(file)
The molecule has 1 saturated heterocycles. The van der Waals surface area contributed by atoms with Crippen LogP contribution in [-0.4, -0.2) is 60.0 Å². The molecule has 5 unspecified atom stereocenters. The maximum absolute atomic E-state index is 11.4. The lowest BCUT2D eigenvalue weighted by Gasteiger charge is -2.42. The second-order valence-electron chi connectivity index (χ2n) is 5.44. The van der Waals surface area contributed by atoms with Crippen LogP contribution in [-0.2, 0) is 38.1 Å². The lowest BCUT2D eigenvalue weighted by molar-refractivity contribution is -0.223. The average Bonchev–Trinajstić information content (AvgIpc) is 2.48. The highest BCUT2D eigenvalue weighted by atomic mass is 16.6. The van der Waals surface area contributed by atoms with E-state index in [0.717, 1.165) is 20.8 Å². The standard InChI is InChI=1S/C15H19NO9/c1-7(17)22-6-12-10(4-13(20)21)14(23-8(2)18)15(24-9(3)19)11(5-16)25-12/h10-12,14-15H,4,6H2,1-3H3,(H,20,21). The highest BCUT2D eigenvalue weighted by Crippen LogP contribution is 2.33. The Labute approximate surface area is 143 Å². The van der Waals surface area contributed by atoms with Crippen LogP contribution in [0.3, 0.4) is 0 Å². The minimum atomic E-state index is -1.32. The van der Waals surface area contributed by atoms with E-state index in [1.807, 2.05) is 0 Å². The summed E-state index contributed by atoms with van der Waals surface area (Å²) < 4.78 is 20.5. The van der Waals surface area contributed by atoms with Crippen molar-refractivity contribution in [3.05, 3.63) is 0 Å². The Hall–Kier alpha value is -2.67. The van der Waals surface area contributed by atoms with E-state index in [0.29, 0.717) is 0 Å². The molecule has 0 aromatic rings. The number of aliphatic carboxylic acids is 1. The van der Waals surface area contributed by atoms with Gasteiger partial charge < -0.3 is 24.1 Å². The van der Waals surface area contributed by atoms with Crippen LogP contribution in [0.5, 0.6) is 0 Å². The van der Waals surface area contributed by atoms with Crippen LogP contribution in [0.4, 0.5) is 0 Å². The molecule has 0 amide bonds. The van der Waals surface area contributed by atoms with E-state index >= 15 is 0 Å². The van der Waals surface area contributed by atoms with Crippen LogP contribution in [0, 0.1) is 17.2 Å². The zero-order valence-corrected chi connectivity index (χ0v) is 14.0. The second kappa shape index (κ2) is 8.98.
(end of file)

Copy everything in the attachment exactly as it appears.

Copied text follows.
The molecule has 1 saturated heterocycles. The van der Waals surface area contributed by atoms with Crippen LogP contribution in [-0.4, -0.2) is 60.0 Å². The molecule has 5 unspecified atom stereocenters. The maximum absolute atomic E-state index is 11.4. The lowest BCUT2D eigenvalue weighted by Gasteiger charge is -2.42. The second-order valence-electron chi connectivity index (χ2n) is 5.44. The van der Waals surface area contributed by atoms with Crippen LogP contribution in [-0.2, 0) is 38.1 Å². The lowest BCUT2D eigenvalue weighted by molar-refractivity contribution is -0.223. The average Bonchev–Trinajstić information content (AvgIpc) is 2.48. The highest BCUT2D eigenvalue weighted by atomic mass is 16.6. The van der Waals surface area contributed by atoms with E-state index in [0.717, 1.165) is 20.8 Å². The standard InChI is InChI=1S/C15H19NO9/c1-7(17)22-6-12-10(4-13(20)21)14(23-8(2)18)15(24-9(3)19)11(5-16)25-12/h10-12,14-15H,4,6H2,1-3H3,(H,20,21). The highest BCUT2D eigenvalue weighted by Crippen LogP contribution is 2.33. The Labute approximate surface area is 143 Å². The van der Waals surface area contributed by atoms with Crippen LogP contribution in [0.3, 0.4) is 0 Å². The minimum atomic E-state index is -1.32. The van der Waals surface area contributed by atoms with E-state index in [1.807, 2.05) is 0 Å². The summed E-state index contributed by atoms with van der Waals surface area (Å²) < 4.78 is 20.5. The van der Waals surface area contributed by atoms with Crippen molar-refractivity contribution in [3.05, 3.63) is 0 Å². The Hall–Kier alpha value is -2.67. The van der Waals surface area contributed by atoms with E-state index in [0.29, 0.717) is 0 Å². The molecule has 0 aromatic rings. The number of aliphatic carboxylic acids is 1. The van der Waals surface area contributed by atoms with Gasteiger partial charge < -0.3 is 24.1 Å². The van der Waals surface area contributed by atoms with Crippen LogP contribution in [0.5, 0.6) is 0 Å². The van der Waals surface area contributed by atoms with Crippen LogP contribution in [0.4, 0.5) is 0 Å². The molecule has 0 amide bonds. The van der Waals surface area contributed by atoms with E-state index >= 15 is 0 Å². The van der Waals surface area contributed by atoms with Crippen LogP contribution in [0, 0.1) is 17.2 Å². The zero-order valence-corrected chi connectivity index (χ0v) is 14.0. The second kappa shape index (κ2) is 8.98.